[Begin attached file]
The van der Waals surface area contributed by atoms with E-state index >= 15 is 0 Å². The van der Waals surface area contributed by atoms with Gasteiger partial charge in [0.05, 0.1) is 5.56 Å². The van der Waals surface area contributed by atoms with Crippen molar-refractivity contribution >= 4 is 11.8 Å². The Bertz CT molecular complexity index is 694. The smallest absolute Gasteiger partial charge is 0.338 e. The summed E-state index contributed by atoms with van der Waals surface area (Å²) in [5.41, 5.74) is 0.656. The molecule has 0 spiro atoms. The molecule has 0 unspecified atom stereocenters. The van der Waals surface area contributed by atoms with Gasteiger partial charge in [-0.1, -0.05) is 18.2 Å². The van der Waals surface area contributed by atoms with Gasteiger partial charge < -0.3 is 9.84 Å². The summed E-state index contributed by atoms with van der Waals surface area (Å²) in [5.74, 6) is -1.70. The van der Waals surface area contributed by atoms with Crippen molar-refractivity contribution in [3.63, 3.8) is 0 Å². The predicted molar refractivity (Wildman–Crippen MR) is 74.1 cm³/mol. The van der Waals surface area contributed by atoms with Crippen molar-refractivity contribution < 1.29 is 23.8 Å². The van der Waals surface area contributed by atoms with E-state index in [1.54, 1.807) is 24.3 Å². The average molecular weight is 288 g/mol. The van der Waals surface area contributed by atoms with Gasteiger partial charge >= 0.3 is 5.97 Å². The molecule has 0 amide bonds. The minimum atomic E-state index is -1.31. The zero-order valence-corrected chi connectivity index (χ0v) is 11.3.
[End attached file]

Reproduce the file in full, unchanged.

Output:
The van der Waals surface area contributed by atoms with E-state index >= 15 is 0 Å². The van der Waals surface area contributed by atoms with Gasteiger partial charge in [0.05, 0.1) is 5.56 Å². The van der Waals surface area contributed by atoms with Crippen molar-refractivity contribution >= 4 is 11.8 Å². The Bertz CT molecular complexity index is 694. The smallest absolute Gasteiger partial charge is 0.338 e. The summed E-state index contributed by atoms with van der Waals surface area (Å²) in [5.41, 5.74) is 0.656. The molecule has 0 spiro atoms. The molecule has 0 unspecified atom stereocenters. The van der Waals surface area contributed by atoms with Gasteiger partial charge in [-0.1, -0.05) is 18.2 Å². The van der Waals surface area contributed by atoms with Gasteiger partial charge < -0.3 is 9.84 Å². The summed E-state index contributed by atoms with van der Waals surface area (Å²) in [5.74, 6) is -1.70. The van der Waals surface area contributed by atoms with Crippen molar-refractivity contribution in [3.63, 3.8) is 0 Å². The predicted molar refractivity (Wildman–Crippen MR) is 74.1 cm³/mol. The van der Waals surface area contributed by atoms with Crippen molar-refractivity contribution < 1.29 is 23.8 Å². The van der Waals surface area contributed by atoms with E-state index in [1.54, 1.807) is 24.3 Å². The average molecular weight is 288 g/mol. The van der Waals surface area contributed by atoms with Gasteiger partial charge >= 0.3 is 5.97 Å². The molecule has 0 amide bonds. The minimum atomic E-state index is -1.31. The zero-order valence-corrected chi connectivity index (χ0v) is 11.3.